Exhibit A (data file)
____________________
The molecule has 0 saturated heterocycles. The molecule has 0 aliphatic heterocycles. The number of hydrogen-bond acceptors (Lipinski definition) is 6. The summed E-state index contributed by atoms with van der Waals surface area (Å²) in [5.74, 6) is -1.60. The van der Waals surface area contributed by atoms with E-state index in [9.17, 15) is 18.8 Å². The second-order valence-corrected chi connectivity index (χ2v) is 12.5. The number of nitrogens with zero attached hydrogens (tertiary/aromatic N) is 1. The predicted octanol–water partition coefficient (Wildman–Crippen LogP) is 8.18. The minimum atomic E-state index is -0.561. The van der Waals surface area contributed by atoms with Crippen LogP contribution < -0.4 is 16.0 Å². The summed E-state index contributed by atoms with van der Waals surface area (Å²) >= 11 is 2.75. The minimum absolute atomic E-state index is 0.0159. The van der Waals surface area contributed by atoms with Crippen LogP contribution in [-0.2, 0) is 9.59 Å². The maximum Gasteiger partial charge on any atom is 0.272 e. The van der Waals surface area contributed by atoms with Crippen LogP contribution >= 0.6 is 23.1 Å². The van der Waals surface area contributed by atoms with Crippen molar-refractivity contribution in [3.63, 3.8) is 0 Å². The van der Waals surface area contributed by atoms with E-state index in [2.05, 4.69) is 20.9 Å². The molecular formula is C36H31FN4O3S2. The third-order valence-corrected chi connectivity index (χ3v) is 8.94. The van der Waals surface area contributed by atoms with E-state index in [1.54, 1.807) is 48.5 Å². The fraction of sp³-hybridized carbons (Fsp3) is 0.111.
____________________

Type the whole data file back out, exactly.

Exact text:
The molecule has 0 saturated heterocycles. The molecule has 0 aliphatic heterocycles. The number of hydrogen-bond acceptors (Lipinski definition) is 6. The summed E-state index contributed by atoms with van der Waals surface area (Å²) in [5.74, 6) is -1.60. The van der Waals surface area contributed by atoms with E-state index in [9.17, 15) is 18.8 Å². The second-order valence-corrected chi connectivity index (χ2v) is 12.5. The number of nitrogens with zero attached hydrogens (tertiary/aromatic N) is 1. The predicted octanol–water partition coefficient (Wildman–Crippen LogP) is 8.18. The minimum atomic E-state index is -0.561. The van der Waals surface area contributed by atoms with Crippen LogP contribution < -0.4 is 16.0 Å². The summed E-state index contributed by atoms with van der Waals surface area (Å²) >= 11 is 2.75. The minimum absolute atomic E-state index is 0.0159. The van der Waals surface area contributed by atoms with Crippen LogP contribution in [-0.2, 0) is 9.59 Å². The maximum Gasteiger partial charge on any atom is 0.272 e. The van der Waals surface area contributed by atoms with Crippen LogP contribution >= 0.6 is 23.1 Å². The van der Waals surface area contributed by atoms with Crippen molar-refractivity contribution in [3.63, 3.8) is 0 Å². The van der Waals surface area contributed by atoms with E-state index in [2.05, 4.69) is 20.9 Å². The molecular formula is C36H31FN4O3S2. The third-order valence-corrected chi connectivity index (χ3v) is 8.94. The van der Waals surface area contributed by atoms with E-state index in [1.54, 1.807) is 48.5 Å². The fraction of sp³-hybridized carbons (Fsp3) is 0.111.